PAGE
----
Help Protect the Route

You need a lot of equipment to paddle 4,000 miles from the northern tip of Minnesota to Key West, but more than any boat, paddle, or sleeping bag, you need water. From the maze of lakes in the Boundary Waters to the blue waves of the Gulf of Mexico, from the freezing inland sea of Lake Superior to the muddy water of the Mississippi, from rivers that turn to ice in winter to the uninhabited mangrove swamps of the Everglades, water is the key to this trip.

If you like this adventure, if you like the idea that something like this is possible, thank and support the organizations who work every day to protect our lakes, rivers, and oceans. Donate, get out and volunteer, learn about the issues, and spread the word. It is up to each of us to take ownership and work to protect the fantastic places we know and love. Not tomorrow, not next week, today.

Here are some fantastic groups who help protect different parts of the route from the Northwest Angle in Minnesota to Key West, Florida and back.

Friends of the Boundary Waters Wilderness:

Friends of the Boundary Waters Wilderness leads the effort to protect and restore the Boundary Waters Canoe Area Wilderness from threats such as mining, logging, development, haze, noise, fire suppression, and loss of native species. The organization was formed in 1976 to protect this vulnerable area and two years later shepherded legislation through Congress that brought full protection to the Boundary Waters.

Today, the Minnesota-based organization is a sentry against further harm in the BWCAW and the Quetico-Superior Ecosystem. Whether it is proposals for risky new mines next door to the 1,075,500 acre wilderness, proposals to impair the wilderness’ character with massive, lighted cell phone towers, or plans to harvest trees in a sensitive habitat, Friends’ ensures that a “voice of wilderness” is always heard.

American Rivers:

American Rivers is the leading organization working to protect and restore the nation’s rivers and streams.  Rivers connect us to each other, nature, and future generations. Since 1973, American Rivers has fought to preserve these connections, helping protect and restore more than 150,000 miles of rivers through advocacy efforts, on-the-ground projects, and the annual release of America’s Most Endangered Rivers®.

Through their work in five key program areas – Rivers and Global Warming, River Restoration, River Protection, Clean Water, and Water Supply – American Rivers is working to protect our remaining natural heritage, undo the damage of the past, and create a healthy future for our rivers and future generations.

Gulf Restoration Network:

Gulf Restoration Network’s mission is to unite and empower people to protect and restore the resources of the Gulf Region for future generations so that the Gulf of Mexico will continue to be a natural, economic, and recreational resource that is central to the culture and heritage of five states and three nations. GRN works to provide technical support and mentoring to grassroots groups, to connect members to developments on national and regional issues of importance to their work, and to coordinate member activities across the region.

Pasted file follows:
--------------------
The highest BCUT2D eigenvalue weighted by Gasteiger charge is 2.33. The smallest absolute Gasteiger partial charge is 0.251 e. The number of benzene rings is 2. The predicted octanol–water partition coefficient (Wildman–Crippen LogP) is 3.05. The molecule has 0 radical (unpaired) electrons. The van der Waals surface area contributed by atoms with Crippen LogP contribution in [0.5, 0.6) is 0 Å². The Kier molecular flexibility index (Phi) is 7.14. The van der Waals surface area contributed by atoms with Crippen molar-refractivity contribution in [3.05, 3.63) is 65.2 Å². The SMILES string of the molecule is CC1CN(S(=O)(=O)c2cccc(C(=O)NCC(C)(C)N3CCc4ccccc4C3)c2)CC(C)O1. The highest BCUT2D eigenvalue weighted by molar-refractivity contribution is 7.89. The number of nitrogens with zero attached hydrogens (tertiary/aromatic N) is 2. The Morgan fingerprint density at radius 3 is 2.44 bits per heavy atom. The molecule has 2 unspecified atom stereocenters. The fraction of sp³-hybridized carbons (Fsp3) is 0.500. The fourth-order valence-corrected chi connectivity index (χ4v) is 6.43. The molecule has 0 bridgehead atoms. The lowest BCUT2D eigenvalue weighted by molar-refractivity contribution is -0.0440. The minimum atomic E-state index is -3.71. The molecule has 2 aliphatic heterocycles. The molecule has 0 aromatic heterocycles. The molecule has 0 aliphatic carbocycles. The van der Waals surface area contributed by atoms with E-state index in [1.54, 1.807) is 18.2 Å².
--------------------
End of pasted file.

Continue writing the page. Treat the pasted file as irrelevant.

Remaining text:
GRN pursues campaigns on priority issues affecting the entire Gulf region, including water quality, wetlands, sustainable fisheries, smart energy, hurricane rebuilding, and species-at-risk. GRN also engages individuals through information sharing, publications and an e-mail action alert network.  In this way, GRN plays a pivotal role in providing their members and others with the technical information, Gulf-wide networking opportunities, and communication that will empower them to successfully address the environmental threats that the Gulf faces.

Florida Wildlife Federation:

The Florida Wildlife Federation is a private, statewide, non-profit citizens’ conservation education organization composed of thousands of concerned Floridians and other citizens from all walks of life who have a common interest in preserving, managing, and improving Florida’s fish, wildlife, soil, water, and plant life. As the State Affiliate of the National Wildlife Federation, FWF has been improving Florida’s wildlife since 1937.

The welfare of fish and wildlife is inseparable from other living things, including humans. FWF is a leader in promoting, through education and political action, the conservation, restoration, sound management, and wise and ethical use of Florida’s natural resources, so that present and future generations may live, work, and pursue traditional outdoor activities in an outstanding natural environment.


The Hudson River is one of the most complex rivers in the country. It floods with tide, it has dams and locks, it has nine million people living around it. Fifty years ago, people joked that it was an open sewer. Polluters had essentially stolen the river from the public by using it as their dumping ground.

Riverkeeper’s efforts patrolling the water and taking polluters on in courtrooms has been instrumental in restoring the river. They’ve held polluters accountable and forced them to spend hundreds of millions of dollars cleaning up the Hudson. They’ve worked to get better laws passed to protect the water and educate people about the Hudson River. Their efforts have inspired other “waterkeepers” on more than 180 waterways across the planet.

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